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Page Title: Occupational Health Standards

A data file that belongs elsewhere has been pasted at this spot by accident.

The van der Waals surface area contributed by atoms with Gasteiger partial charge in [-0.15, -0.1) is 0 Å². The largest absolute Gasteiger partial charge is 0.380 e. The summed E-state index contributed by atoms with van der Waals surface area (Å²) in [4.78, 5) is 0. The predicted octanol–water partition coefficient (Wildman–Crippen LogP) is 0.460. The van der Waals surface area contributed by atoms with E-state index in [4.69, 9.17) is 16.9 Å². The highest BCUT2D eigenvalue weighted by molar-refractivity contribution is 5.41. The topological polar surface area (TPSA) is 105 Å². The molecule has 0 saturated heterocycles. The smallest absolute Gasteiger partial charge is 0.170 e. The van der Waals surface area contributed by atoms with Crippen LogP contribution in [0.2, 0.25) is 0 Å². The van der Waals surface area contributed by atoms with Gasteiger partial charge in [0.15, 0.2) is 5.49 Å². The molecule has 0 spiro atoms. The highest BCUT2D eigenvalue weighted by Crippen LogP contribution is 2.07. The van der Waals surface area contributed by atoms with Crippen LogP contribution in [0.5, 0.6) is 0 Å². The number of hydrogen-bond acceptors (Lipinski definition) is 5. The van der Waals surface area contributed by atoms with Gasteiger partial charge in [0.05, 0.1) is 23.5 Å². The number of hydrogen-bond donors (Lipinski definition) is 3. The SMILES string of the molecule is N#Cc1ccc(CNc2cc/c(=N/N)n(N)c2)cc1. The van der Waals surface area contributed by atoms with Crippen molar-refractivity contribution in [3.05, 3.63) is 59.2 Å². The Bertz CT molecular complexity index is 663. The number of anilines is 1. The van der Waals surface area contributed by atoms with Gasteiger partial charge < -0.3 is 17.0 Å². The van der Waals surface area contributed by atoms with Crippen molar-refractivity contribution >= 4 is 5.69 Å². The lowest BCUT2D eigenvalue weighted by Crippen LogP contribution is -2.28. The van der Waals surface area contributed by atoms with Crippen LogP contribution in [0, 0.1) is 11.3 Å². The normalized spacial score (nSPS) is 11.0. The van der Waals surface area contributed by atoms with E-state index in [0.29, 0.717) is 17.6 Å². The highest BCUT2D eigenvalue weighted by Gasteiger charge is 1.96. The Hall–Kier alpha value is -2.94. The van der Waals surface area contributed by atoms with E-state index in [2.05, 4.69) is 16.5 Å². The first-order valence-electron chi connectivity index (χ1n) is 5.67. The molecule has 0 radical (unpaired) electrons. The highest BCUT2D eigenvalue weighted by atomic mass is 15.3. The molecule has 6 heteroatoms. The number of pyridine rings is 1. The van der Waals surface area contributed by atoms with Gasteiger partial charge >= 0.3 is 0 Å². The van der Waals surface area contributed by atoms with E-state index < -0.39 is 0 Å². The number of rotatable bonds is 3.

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Safety and Health Training Records The OSH office is responsible for maintaining OSH training records. These records must be maintained for 5 years. As required by the Federal  Personnel  Manual, civilian  employee  training  must  be  documented  in personnel   records.   Military   personnel   training   is documented in the General Military Training Record. OSH offices also maintain copies of lesson plans used for local training classes. OSH training records are reviewed  during  inspections. OCCUPATIONAL HEALTH STANDARDS The primary objective of the NAVOSH Program is to provide a safe and healthy work environment. Shore activity occupational safety standards are derived from OSHA regulations such as 29 CFR 1910  —General Industry  Standards.  Occupational  health  standards  are also  derived  from  these  regulations. Most  safety  deficiencies  are  recognized  during workplace evaluations and inspections. Deficiencies such as a broken guard on a grinder or paints stored near a  heat  source  are  obvious  hazards.  Occupational exposures to gases, dusts, radiation, and vapors are less obvious.  Identifying  and  monitoring  these  health hazards  require  a  more  elaborate  program.  Most hospitals  and  clinics  have  occupational  health  programs to support the activity OSH office in recognizing and controlling  these  hazards. Occupational health programs are divided into the following  two  major  specialties: Industrial hygiene—Involves surveillance of the workplace and evaluation of identified health hazards Occupational medicine—Focuses on job qualification  examinations  and  the  medical surveillance of employees potentially exposed to workplace   hazards Together, these specialties try to identify, treat, and prevent  acute  and  chronic  occupational  illnesses. Industrial Hygiene Survey OPNAVINST  5100.23C  and  DODINST  6055.5, Industrial  Hygiene  and  Occupational  Health,  require the thorough evaluation of each Navy workplace to accurately identify and quantify all potential health hazards. An initial, or base-line, industrial hygiene survey  is  required  for  this  evaluation.  However, potential hazards that need to be monitored must be identified  before  the  industrial  hygiene  survey  can begin. The   base-line   survey   is   followed   by   periodic surveys at intervals dependent upon the presence and degree  of  hazards  found.  Periodic  surveys  must  be conducted  at  least  annually  when  hazards  are  found. Surveys may be scheduled at longer intervals if no hazards are present. Changes in the workplace require a new base-line industrial   hygiene   survey,   either   for   the   entire workplace or just for those hazards specifically altered by  the  change.  Limited  or  special-purpose  evaluations can also be conducted when problems arise or when new information  is  available  about  the  hazards  of  an operation. The first step in the industrial hygiene survey is a workplace  assessment  (walk-through  survey).  The responsible industrial hygienist or a qualified technician conducts  this  walk-through  survey  to  obtain  the following  information: A description of each work site A description of operations and work practices A list of hazardous materials or biological agents used and their rate of use A list of physical hazards and their sources A description of existing controls (ventilation, personal  protective  devices,  etc.)  with  an evaluation  of  their  use  and  effectiveness Following the walk-through survey, the industrial hygienist  prepares  a  written  assessment  of  each workplace. Workplace  Monitoring  Plan Next,  a  workplace  monitoring  plan  is  developed  for areas in which an employee might be exposed to toxic chemicals  oe  harmful  physical  agents.  The  industrial hygienist, assisted by the OSH office, develops this plan based on a sampling strategy designed to obtain samples representative  of  actual  exposures.  NAVOSH  standards or  the  professional  judgment  of  the  industrial  hygienist determines the sampling parameters needed to quantify employee  exposures. In quantifying an exposure, the industrial hygienist determines the measured exposure level as compared to safe levels. That allows the hygienist to assess the 6-6

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